How to Set Up 2-Factor Authentication for Login and sudo


Security is all the rage—as it should be. We live in a world where data is an incredibly valuable currency, and you’re always at risk of loss. Because of this, you must do everything you can to ensure what you hold on your desktops and servers is safe. To that end, administrators and users will create incredibly complex passwords, employ password managers, and more. But, what if I told you could take the login to your Linux servers and desktops one step—nay, two steps—further? Thanks to the Google Authenticator, you can. On top of that, it’s incredibly easy to set up.

I am going to walk you through the process of setting up two-factor authentication for use on login and sudo. I will demonstrate this on a Ubuntu 16.04 desktop, but the process works for the server as well. To handle the two-factor side of things, I will be making use of the Google Authenticator.

There is one very important caveat to this: Once you’ve set this up, you will not be able to log into the account (or issue sudo commands) without a six-digit code from the authenticator. This also adds another step for you, so if having to pull out your smartphone every time you need to log into your Linux machine (or use sudo), this might not be for you. Remember, however, this added step brings with it an extra layer of security you wouldn’t have otherwise.

With that said, let’s set this up.

Installing the Necessary Components

There are two pieces of this puzzle that must be installed—both in the form of the Google Authenticator. The first is the smartphone app. Here’s how to install from the Google Play Store:

  1. Open the Google Play Store on your Android device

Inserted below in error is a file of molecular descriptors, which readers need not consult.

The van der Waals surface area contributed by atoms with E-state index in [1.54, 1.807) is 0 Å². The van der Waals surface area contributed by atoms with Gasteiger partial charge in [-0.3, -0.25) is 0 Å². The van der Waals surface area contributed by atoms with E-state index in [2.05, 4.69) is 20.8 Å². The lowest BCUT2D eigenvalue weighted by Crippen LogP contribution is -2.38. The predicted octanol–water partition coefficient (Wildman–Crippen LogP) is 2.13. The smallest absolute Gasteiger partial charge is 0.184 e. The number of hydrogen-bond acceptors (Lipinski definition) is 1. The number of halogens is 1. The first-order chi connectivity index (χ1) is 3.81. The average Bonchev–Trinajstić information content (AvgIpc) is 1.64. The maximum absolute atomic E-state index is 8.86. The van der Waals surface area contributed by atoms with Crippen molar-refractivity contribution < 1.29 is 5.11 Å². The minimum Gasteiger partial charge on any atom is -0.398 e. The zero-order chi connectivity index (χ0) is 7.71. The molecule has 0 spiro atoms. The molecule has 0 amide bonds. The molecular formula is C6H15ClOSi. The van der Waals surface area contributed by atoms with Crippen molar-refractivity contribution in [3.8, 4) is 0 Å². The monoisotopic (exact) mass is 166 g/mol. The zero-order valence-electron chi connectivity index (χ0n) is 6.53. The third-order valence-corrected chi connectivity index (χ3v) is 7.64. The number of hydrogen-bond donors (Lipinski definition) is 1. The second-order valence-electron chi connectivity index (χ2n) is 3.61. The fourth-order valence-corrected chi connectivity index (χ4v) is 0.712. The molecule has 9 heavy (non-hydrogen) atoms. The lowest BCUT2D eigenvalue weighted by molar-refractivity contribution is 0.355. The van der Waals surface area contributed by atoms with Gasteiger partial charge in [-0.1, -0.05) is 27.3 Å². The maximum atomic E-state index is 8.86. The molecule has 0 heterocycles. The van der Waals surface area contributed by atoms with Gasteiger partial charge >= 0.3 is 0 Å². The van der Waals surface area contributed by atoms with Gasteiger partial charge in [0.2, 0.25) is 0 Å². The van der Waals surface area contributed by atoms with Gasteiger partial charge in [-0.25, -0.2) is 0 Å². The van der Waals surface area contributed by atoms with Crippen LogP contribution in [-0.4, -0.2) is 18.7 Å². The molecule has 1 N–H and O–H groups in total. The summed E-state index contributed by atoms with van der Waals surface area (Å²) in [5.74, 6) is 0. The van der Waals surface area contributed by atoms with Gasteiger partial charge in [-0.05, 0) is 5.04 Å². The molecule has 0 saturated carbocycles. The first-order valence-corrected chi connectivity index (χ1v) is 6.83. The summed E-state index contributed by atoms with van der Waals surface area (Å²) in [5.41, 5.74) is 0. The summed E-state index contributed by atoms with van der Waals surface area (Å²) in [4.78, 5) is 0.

2. Search for google authenticator

  3. Locate and tap the entry by Google Inc.

  4. Tap Install

  5. Tap Accept

  6. Allow the installation to complete

Now let’s move on to installing the authenticator on your Linux machine. Here’s how:

  1. Open a terminal window

  2. Issue the command sudo apt-get install libpam-google-authenticator

  3. Type your sudo password and hit Enter

  4. If prompted, type y and hit Enter

  5. Allow the installation to complete

It’s now time to configure the login process to work with the google-authenticator.


Just one file must be edited to add two-step authentication for both login and sudo usage. The file is /etc/pam.d/common-auth. Open it and look for the line:

auth    [success=1 default=ignore] nullok_secure

Above that line, add the following:

auth required

Save and close the file.

The next step is to set up google-authenticator for every user on the system (otherwise, they will not be able to log in). For example’s sake, we’ll assume there are two users on your system: jack and olivia. We’ll first set this up for jack (we’ll assume this is the account we’ve been working with all along).

Open up a terminal window and issue the command google-authenticator. You will be asked a series of questions (each of which you should answer with a y. The questions are:

  • Do you want me to update your “/home/jlwallen/.google_authenticator” file (y/n) y

  • Do you want to disallow multiple uses of the same authentication token? This restricts you to one login about every 30s, but it increases your chances to notice or even prevent man-in-the-middle attacks (y/n)